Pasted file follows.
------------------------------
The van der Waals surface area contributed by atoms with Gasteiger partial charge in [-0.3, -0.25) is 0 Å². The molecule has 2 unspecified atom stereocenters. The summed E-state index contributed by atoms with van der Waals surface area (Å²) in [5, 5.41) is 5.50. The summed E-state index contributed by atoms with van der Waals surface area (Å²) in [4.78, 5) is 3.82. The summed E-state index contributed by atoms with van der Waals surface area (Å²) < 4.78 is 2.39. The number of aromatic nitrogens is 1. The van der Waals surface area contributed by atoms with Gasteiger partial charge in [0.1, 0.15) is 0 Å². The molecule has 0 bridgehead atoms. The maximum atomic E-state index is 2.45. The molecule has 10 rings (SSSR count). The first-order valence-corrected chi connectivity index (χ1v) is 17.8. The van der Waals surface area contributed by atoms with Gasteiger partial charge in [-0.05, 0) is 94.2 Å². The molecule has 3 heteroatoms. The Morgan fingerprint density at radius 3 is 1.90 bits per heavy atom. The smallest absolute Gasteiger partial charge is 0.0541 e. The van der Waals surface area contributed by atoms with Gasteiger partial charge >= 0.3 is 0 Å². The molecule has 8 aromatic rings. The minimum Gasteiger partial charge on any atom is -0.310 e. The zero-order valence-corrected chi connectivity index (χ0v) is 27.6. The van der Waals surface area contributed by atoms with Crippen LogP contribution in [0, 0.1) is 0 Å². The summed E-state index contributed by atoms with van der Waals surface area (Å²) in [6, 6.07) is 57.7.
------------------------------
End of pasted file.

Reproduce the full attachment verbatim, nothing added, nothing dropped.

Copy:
The van der Waals surface area contributed by atoms with Gasteiger partial charge in [-0.3, -0.25) is 0 Å². The molecule has 2 unspecified atom stereocenters. The summed E-state index contributed by atoms with van der Waals surface area (Å²) in [5, 5.41) is 5.50. The summed E-state index contributed by atoms with van der Waals surface area (Å²) in [4.78, 5) is 3.82. The summed E-state index contributed by atoms with van der Waals surface area (Å²) < 4.78 is 2.39. The number of aromatic nitrogens is 1. The van der Waals surface area contributed by atoms with Gasteiger partial charge in [0.1, 0.15) is 0 Å². The molecule has 0 bridgehead atoms. The maximum atomic E-state index is 2.45. The molecule has 10 rings (SSSR count). The first-order valence-corrected chi connectivity index (χ1v) is 17.8. The van der Waals surface area contributed by atoms with Gasteiger partial charge in [-0.05, 0) is 94.2 Å². The molecule has 3 heteroatoms. The Morgan fingerprint density at radius 3 is 1.90 bits per heavy atom. The smallest absolute Gasteiger partial charge is 0.0541 e. The van der Waals surface area contributed by atoms with Gasteiger partial charge >= 0.3 is 0 Å². The molecule has 8 aromatic rings. The minimum Gasteiger partial charge on any atom is -0.310 e. The zero-order valence-corrected chi connectivity index (χ0v) is 27.6. The van der Waals surface area contributed by atoms with Crippen LogP contribution in [0, 0.1) is 0 Å². The summed E-state index contributed by atoms with van der Waals surface area (Å²) in [6, 6.07) is 57.7.